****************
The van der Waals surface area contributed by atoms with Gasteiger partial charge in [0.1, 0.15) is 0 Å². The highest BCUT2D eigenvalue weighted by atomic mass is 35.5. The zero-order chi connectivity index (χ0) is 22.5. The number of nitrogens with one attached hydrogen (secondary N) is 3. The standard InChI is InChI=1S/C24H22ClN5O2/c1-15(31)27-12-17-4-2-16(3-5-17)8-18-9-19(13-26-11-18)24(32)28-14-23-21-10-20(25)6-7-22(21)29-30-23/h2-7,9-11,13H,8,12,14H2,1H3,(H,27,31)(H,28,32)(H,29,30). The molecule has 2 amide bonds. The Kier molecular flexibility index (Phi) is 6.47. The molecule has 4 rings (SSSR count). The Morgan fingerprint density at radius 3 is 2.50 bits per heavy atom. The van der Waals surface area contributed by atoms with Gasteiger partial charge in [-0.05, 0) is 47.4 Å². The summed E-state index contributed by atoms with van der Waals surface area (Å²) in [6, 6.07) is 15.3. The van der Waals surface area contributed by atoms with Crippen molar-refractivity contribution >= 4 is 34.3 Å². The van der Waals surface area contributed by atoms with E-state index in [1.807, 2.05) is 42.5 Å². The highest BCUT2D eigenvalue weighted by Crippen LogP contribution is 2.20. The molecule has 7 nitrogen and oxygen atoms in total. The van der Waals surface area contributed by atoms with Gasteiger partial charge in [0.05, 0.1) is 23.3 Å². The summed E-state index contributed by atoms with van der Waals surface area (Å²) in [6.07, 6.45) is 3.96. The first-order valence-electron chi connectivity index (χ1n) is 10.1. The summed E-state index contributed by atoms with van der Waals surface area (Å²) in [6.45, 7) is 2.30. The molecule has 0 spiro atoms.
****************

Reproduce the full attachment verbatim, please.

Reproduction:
The van der Waals surface area contributed by atoms with Gasteiger partial charge in [0.1, 0.15) is 0 Å². The highest BCUT2D eigenvalue weighted by atomic mass is 35.5. The zero-order chi connectivity index (χ0) is 22.5. The number of nitrogens with one attached hydrogen (secondary N) is 3. The standard InChI is InChI=1S/C24H22ClN5O2/c1-15(31)27-12-17-4-2-16(3-5-17)8-18-9-19(13-26-11-18)24(32)28-14-23-21-10-20(25)6-7-22(21)29-30-23/h2-7,9-11,13H,8,12,14H2,1H3,(H,27,31)(H,28,32)(H,29,30). The molecule has 2 amide bonds. The Kier molecular flexibility index (Phi) is 6.47. The molecule has 4 rings (SSSR count). The Morgan fingerprint density at radius 3 is 2.50 bits per heavy atom. The van der Waals surface area contributed by atoms with Gasteiger partial charge in [-0.05, 0) is 47.4 Å². The summed E-state index contributed by atoms with van der Waals surface area (Å²) in [6, 6.07) is 15.3. The van der Waals surface area contributed by atoms with Crippen molar-refractivity contribution >= 4 is 34.3 Å². The van der Waals surface area contributed by atoms with E-state index in [1.807, 2.05) is 42.5 Å². The highest BCUT2D eigenvalue weighted by Crippen LogP contribution is 2.20. The molecule has 7 nitrogen and oxygen atoms in total. The van der Waals surface area contributed by atoms with Gasteiger partial charge in [0.05, 0.1) is 23.3 Å². The summed E-state index contributed by atoms with van der Waals surface area (Å²) in [6.07, 6.45) is 3.96. The first-order valence-electron chi connectivity index (χ1n) is 10.1. The summed E-state index contributed by atoms with van der Waals surface area (Å²) in [6.45, 7) is 2.30. The molecule has 0 spiro atoms.